Tuesday, December 5, 2006

Day 5: Goo. Bone dust. Ether.

To avoid the risk of redundancy, I recently omitted the fact that we had done more cornet work. I have a feeling this will be a very regular occurrence for us, so listing it daily seems somewhat unnecessary. However, we didn't have cornet work today, and I feel it worth mentioning that it feels enormously relieving to have skipped a day of this task, which is steadily becoming more laborious. It's also worth noting that those little paper cones, fragile as they are, are capable of eviscerating even the hardiest of egos with terrible haste.

On mise en place duty this week, I am obliged to set out any ingredients Chef will need for class, which today consisted of pectin, sugar, and a most beautiful boat of raspberry purée. Surely you've noticed by now that I tend to have a somewhat emotional attachment to a number of foods. You may add raspberry to that list, near the very top. When I've prepared raspberry sauces in the past, it has generally involved spending wads of money (money which was surely set aside for some more basic purpose, like electricity) on all the frozen raspberries I could find. I would normally then proceed to thaw the raspberries in an environment completely devoid of anything relating to the color white, and then press them through a strainer with the back of a spoon to remove the seeds, very necessarily. Now that you have some idea of what it actually takes to get a useful quantity of this gorgeous substance, you can be pleased to comprehend exactly how exciting a high-quality one-kilogram tub of it can be. We mixed it with the remaining ingredients from the mise en place, and cooked it, then pouring it onto oiled sheets to make what is called pâte de fruit. (That first word is said "pot," not "pah-TAY." There is no liver in with the raspberries this time around.) If this were a Dummies book, I would simply say it was a pretty sophisticated and delicate Jell-O Jiggler, and leave it at that. Our anti-Jigglers are setting up overnight, for further treatment tomorrow.

From pectin, a gentle thickener derived from plants and generally unoffensive to even the most sensitive among us, we proceeded to discuss and explore gelatine. This substance, not okay with vegetarians and present in very many foods, is derived from not only bones but also other unneeded animal components. Powdered gelatine is a familiar staple to every American, but much of what we dealt with this evening was sheet gelatine. This form of gelatine much more clearly evokes its origins. A few moments in clear water give it a texture and appearance which greatly shorten the gap in imagination between viscera and Jell-O. I take it as a sign of potential mental illness that my mind immediately went to braised meats, and the beautiful stuff that isn't flesh and isn't fat, but that melts throughout and gives the meat its succulence. Time will tell, I suppose.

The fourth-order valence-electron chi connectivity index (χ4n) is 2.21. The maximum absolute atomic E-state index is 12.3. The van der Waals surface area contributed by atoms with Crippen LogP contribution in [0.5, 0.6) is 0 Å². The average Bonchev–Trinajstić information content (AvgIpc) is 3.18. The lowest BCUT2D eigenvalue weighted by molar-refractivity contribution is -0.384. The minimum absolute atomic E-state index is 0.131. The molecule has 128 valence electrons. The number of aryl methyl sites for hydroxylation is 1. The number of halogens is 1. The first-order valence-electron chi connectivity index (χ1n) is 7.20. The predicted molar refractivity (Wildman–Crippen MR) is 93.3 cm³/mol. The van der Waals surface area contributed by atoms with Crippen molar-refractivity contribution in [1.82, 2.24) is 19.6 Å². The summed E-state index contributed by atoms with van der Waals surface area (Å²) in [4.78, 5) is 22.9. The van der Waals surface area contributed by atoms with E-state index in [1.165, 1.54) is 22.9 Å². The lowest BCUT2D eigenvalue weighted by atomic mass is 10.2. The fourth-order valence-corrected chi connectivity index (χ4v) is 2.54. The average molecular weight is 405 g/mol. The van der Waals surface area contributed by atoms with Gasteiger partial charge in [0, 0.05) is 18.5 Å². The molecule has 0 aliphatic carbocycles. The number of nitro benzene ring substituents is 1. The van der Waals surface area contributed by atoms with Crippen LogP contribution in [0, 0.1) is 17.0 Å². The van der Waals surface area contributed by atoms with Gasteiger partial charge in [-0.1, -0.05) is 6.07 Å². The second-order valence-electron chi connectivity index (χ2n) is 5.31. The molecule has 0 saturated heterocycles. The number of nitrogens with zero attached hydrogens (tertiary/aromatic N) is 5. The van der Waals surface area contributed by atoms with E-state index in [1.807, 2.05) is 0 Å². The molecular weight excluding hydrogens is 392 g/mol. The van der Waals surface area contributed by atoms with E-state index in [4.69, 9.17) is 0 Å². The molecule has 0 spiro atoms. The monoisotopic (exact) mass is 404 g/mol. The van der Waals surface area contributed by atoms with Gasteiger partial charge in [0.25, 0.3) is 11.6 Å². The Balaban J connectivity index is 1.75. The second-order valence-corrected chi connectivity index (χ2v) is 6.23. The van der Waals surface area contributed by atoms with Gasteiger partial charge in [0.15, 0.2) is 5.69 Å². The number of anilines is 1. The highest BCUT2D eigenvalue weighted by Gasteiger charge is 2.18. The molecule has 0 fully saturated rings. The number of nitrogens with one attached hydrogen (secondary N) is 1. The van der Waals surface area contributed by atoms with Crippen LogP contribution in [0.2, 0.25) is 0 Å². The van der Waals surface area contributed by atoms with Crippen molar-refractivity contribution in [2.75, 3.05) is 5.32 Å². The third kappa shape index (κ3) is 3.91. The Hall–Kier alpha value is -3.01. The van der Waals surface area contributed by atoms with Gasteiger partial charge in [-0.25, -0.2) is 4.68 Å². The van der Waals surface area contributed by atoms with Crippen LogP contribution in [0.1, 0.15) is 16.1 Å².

We underwent another tasting today. This time our samples were markedly broader in spectrum, thankfully. We began with the innocuous, if cloying, preserves family. This included jelly, jam, and preserves, and a substance new to me called nappage, which is essentially firmer jelly used for glazing things. Following this we changed gears dramatically, and tasted baking soda and then baking powder. Placing salty and sour fizzing powders directly on our tongues was certainly a good start at eliminating the pasty lingering of sweetened fruit; although if left to my own devices, it's not necessarily the method I would choose. This whole brief ordeal was followed directly by the much less weighty extracts department. We began with that most familiar vanilla. Everyone who has ever held a bottle of vanilla extract has tasted it one time, having been invited in by its warm fragrance and just as quickly ushered back out the door by its bitter alcohol. We moved quickly on to pure orange extract, which when ingested directly makes one feel as if one has just inserted dentures made of very hot orange peels. The spearmint essential oil which followed will keep my breath fresh for another month. (By now, my hands smell like I have just been on a spree at Bath and Body Works.) Next, the rose water, which delivered quite adequately on Chef's promise that it "tastes like grandma."

Finally, we reached the liquers we had all been eyeing for three hours. There was a fairly straightforward spread of them to begin - cassis, Calvados, and something like Grand Marnier - and then the more exotic eaux-de-vie. These awfully crisp distillations of fruit into perfectly clear alcohol picked up where orange extract left off, in the task of sinus-clearing. (I'm not kidding, I could suddenly smell the sink across the room.) The clean finish to a heady tasting session, however, did not go unnoticed. The resultant belching from this inpouring of semi-liquids, fizzing powders, and fruity spirits is pretty much what you would expect if you ate fruit cocktail two weeks past its expiration date.

Which would certainly be cheaper.

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